Sir Gawain and the Green Knight
First page of manuscript
Illustration from the Manuscript
Yesterday evening, I went to St. John's Church in Ben Rhydding where Simon Armitage read from his latest translation of Sir Gawain and the Green Knight. Armitage's mildly mournful, incantatory voice, the church setting and the candlelight created an experience which the Gawain Poet would surely have found deeply moving. It captured the mystery, the eroticism, the thrill, the menace, the gallantry and the gruesomeness of the poem. Unforgettable.
At a personal level, it was also a poignant occasion because I went with a friend whom I haven't seen since his wife died, quite unexpectedly, from an aortic aneurism in France. He is one of the very few friends I have who shares my love of classical music and we talked about future events we might attend together.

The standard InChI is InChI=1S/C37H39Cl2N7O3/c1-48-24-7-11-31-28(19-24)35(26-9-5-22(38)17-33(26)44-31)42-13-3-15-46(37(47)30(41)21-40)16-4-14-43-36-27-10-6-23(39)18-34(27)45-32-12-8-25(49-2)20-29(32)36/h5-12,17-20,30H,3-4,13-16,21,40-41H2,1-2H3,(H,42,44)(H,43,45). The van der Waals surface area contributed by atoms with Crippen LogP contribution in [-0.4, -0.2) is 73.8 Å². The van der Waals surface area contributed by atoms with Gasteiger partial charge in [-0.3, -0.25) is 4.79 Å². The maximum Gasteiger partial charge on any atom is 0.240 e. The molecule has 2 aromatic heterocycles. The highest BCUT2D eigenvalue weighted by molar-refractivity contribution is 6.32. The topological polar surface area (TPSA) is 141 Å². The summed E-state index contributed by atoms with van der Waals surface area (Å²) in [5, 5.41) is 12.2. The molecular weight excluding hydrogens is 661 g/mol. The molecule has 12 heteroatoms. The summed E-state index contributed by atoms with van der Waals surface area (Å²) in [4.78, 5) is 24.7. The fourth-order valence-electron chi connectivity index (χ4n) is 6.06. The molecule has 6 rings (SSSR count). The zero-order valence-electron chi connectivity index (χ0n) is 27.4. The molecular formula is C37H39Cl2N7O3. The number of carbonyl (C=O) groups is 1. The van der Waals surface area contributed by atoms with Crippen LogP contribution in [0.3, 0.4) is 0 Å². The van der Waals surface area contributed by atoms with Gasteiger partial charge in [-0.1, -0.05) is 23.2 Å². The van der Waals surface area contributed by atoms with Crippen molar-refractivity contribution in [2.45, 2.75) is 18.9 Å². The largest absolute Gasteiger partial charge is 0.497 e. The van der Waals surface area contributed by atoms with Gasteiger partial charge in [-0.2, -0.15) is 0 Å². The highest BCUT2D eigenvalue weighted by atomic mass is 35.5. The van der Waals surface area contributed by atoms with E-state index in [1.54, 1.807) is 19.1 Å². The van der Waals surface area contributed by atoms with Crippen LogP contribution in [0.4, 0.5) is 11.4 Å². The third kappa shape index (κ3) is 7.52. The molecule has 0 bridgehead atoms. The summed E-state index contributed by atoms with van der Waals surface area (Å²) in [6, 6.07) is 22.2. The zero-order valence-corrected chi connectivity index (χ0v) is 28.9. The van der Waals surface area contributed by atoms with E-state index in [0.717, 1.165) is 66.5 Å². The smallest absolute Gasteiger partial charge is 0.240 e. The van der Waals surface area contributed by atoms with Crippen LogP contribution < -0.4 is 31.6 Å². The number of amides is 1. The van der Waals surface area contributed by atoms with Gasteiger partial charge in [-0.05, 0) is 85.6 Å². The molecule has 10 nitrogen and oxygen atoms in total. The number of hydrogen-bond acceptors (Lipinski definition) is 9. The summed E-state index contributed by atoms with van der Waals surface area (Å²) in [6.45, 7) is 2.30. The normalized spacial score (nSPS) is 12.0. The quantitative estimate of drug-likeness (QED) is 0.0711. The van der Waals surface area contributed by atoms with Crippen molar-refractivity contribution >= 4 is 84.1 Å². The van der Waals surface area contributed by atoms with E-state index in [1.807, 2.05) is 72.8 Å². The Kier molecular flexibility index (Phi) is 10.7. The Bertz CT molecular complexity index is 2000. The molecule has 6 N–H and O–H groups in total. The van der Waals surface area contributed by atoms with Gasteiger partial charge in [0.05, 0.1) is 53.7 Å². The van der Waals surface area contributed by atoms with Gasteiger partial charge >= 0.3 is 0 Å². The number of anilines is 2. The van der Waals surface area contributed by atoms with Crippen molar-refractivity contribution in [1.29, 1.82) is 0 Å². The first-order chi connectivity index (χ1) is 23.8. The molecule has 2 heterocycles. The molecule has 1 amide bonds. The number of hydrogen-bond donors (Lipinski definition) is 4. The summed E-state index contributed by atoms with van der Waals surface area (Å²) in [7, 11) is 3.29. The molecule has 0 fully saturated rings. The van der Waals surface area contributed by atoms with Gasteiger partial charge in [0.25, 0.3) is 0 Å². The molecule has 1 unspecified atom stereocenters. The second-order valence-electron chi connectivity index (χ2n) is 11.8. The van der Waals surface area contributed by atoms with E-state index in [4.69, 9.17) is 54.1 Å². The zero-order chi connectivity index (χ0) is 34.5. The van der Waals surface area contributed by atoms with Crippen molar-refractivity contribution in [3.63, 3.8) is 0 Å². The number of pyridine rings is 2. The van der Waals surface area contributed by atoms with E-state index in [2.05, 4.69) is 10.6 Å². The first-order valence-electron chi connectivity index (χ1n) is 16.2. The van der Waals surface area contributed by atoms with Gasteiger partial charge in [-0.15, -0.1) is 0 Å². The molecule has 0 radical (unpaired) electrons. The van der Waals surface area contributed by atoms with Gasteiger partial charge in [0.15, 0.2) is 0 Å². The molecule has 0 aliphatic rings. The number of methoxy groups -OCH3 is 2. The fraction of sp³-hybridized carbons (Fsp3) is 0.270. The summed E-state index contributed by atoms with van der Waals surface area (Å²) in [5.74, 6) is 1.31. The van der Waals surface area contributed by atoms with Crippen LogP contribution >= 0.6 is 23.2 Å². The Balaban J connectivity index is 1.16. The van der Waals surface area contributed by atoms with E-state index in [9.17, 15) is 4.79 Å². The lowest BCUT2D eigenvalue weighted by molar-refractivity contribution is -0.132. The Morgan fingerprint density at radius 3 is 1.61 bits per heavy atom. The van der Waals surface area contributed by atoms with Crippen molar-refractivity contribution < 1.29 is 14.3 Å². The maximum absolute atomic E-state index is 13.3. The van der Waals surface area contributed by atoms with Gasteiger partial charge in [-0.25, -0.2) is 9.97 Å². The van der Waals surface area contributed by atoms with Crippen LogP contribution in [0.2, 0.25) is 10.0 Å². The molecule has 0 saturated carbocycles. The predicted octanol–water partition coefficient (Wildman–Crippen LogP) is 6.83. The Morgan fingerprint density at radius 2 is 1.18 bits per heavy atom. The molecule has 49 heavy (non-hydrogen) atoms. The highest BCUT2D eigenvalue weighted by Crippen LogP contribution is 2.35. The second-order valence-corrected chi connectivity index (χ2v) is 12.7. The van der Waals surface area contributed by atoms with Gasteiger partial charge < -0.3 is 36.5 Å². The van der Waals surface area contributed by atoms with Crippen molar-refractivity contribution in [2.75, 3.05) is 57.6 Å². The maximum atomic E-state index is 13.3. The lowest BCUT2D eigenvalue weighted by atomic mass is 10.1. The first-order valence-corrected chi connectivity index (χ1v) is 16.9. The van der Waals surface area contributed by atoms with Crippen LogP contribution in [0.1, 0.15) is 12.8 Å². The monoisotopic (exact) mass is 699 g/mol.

Returning to the poem, the precariousness of its existence is extraordinary: there is one copy! It is bound together in a manuscript with three other poems, Pearl, Purity and Patience, all believed to be by the same author. All are unique copies and nothing is known of their creator. Known variously as 'The Gawain Poet' or 'The Pearl Poet', he (we imagine) was probably a near contemporary of Chaucer in the late 14C and wrote in the North West Midland dialect of Middle English.
Did he know the power of what he wrote? Was he at all acknowledged in his own lifetime? Did he think, ever, of posterity? Was he, like George Herbert, ever anxious that his writing might be seen as an act of vanity?
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